|This weekly bulletin insert complements the curriculum published by the Department of Christian Education of the Orthodox Church in America. This and many other Christian Education resources are available at http://dce.oca.org.|
On Monday of this week we read the final verses of Saint Paul's letter to the Christians of Philippi (4: 10-23). Paul felt special affection for these people, whose church was the first he established in Europe, and who generously supported his ministry. He wrote the letter while awaiting trial in a Roman prison, yet joy and gratitude shine through his words.
The first few verses of this passage make it clear that the Philippians had been struggling financially and therefore had been unable to help Paul for some time. He acknowledges this by saying, "You were indeed concerned for me, but you had no opportunity." He gives God the glory for improving their circumstances and thus enabling them to send Epaphroditus with a gift for him.
Next Paul gives us insight into his life as an apostle. He gave up a great deal to preach Christ—and he does not regret it. He describes his state of mind and soul: "...I have learned, in whatever condition I am, to be content. I know how to be abased, and I know how to abound; in any and all circumstances I have learned the secret of facing plenty and hunger, abundance and want."
Paul's words reflect the ideas of the Greek philosophers called Stoics, well-known in his day. They taught that a person must be guided by inner strength, not being affected by anything that happens outwardly. They claimed that in each person there is a "force" that can resist and conquer outward pressures. This view carries over to the Star Wars movies, with characters saying to each other, "May the Force be with you."
But here Paul differs radically from the Stoics. For him there is no strong force in people. On our own we are only too susceptible to the world's evil. He depends entirely on God, and so his next words are, "I can do all things in Him who strengthens me."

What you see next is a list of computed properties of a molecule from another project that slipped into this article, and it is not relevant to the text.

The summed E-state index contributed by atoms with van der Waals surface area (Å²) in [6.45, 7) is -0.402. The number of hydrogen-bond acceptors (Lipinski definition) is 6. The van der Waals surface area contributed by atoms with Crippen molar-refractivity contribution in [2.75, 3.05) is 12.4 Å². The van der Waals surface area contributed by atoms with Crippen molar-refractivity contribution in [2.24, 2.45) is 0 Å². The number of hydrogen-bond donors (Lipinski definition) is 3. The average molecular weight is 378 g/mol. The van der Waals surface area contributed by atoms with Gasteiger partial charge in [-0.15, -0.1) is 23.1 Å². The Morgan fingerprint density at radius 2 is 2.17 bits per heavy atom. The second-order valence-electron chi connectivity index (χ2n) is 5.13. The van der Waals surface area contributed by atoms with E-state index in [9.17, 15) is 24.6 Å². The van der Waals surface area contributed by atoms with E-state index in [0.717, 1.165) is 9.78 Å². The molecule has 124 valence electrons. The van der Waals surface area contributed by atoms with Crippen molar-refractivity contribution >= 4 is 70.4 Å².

Having expressed total reliance on God, Paul graciously makes sure the Philippians don't take that to mean that their gift is unimportant. He writes, "Yet it was kind of you to share my trouble." He assures them that God will repay their generosity; He "will supply every need of yours according to his riches in glory in Jesus Christ."
Paul ends with a general greeting, rather than a list of salutations to specific people like those that appear in several other epistles. Probably he didn't wish to single out favorites among his beloved Philippians. He reminds them that "all the saints greet you, especially those of Caesar's household." Some Christians, evidently, served in Nero's (Caesar's) government. But more important is the reference to "all the saints." Paul is reminding the Philippians that they are part of one Church. Its members are scattered far and wide, but they all adore one Lord, and they all care for each other, just as Paul and the people of Philippi so clearly do.